Engagement and Wedding Rings
Engagement and wedding rings can either be one of your most cherished possessions or an albatross around your finger (and wallet), depending on how well the relationship is going and who's paying. Here's some guidance on what to do with these formerly special pieces of jewelry if you break up.
Can I keep them or do I have to give them back?One of the more unusual questions prospective and current divorce clients ask me from time to time is whether they can keep the engagement rings/wedding bands/wraps/jackets or, conversely, whether they can give back the one(s) they received and get back the one(s) they gave?
The answer, in the vast majority of jurisdictions and cases, is: Just keep it. Or sell it. Or give it away. It's a gift, and you can do with it what you want. No matter when received, gifts do not have to be returned, whether the wedding got called off or you were married for decades. (Depending on where you live, there are exceptions to the premarital guarantee where, for example, the bride-to-be called off the wedding, the groom cheated, etc., but that is not the law in Arizona.) Here, basically anything legally owned before marriage--whether received by gift or not--is considered yours and yours alone. See e.g. Arizona Revised Statutes, Sections 25-211(A)(1) and/or 25-213(A).
Are there occasions when the items may have to be returned to the giver?The parties may agree that the rings or other valuables will be returned to their givers, especially if one or more of the items is a family heirloom. (The same thing applies to items given to and by bridesmaids, groomsmen and/or friends or extended family; I have had cases involving Asian Indian weddings that entailed extensive and expensive gift-giving between the two joining families and subsequent demand of return of these same items by one of the divorcing spouses.)
Since the value of the wife's ring(s) is often much more than that of the husband's, the husband may be ordered to compensate wife a reasonable amount for the value of the item she is losing if she is forced to return it. The court will usually uphold this. It's just that if the parties can't agree, the default is that the rings stay with the recipients.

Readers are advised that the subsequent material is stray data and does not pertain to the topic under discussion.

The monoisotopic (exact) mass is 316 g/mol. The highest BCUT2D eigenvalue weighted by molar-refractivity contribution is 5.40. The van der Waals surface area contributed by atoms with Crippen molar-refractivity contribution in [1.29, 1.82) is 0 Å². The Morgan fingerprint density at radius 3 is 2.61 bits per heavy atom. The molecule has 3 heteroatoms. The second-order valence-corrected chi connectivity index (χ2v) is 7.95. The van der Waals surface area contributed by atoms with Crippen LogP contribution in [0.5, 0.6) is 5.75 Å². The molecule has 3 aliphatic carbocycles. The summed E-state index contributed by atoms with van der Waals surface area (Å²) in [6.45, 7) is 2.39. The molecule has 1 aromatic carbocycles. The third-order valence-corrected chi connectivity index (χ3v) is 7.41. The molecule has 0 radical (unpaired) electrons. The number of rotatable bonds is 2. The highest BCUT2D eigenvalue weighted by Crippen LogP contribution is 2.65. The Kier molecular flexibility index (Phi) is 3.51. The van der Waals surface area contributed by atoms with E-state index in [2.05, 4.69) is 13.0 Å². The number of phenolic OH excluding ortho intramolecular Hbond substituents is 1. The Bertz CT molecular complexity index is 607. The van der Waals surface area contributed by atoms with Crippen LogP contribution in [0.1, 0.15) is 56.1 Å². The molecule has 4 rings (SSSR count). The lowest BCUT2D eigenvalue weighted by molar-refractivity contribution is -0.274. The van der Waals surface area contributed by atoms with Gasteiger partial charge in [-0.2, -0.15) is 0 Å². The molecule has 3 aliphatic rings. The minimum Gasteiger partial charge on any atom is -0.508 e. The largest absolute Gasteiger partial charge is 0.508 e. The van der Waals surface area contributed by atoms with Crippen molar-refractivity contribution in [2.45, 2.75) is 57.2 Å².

What if my wedding ring(s) go missing?What if the owner is not wearing a ring or rings at a particular point for whatever reason (job safety, to signal the end of the romantic relationship, pregnancy bloating/weight gain, etc.) and the rings suddenly go "missing"? What if the owner further suspects their soon-to-be-ex has pawned them for cash for the diamonds and precious metals contained therein? (Yes, this actually happens sometimes.) Then, the court may award the bereft party a specific amount of monetary compensation for the value of the item or items.
If need be, the rings can be described with specificity in a divorce decree and confirmed to the recipient as his or her sole and separate personal property post-dissolution. This is why it is always a good idea to keep detailed records of all jewelry and other high-dollar valuables including pictures and all purchase and insurance policy documents, and store these records among important papers in a fireproof safe-deposit box.
There are professional appraisers who are able to examine rings and other pieces of jewelry to determine what their approximate fair-market value is based on their age, materials, quality and condition.
These can be complicated questions, so if you are in doubt, please consult with an experienced Arizona family law attorney. You and your family have too much at stake to go it alone.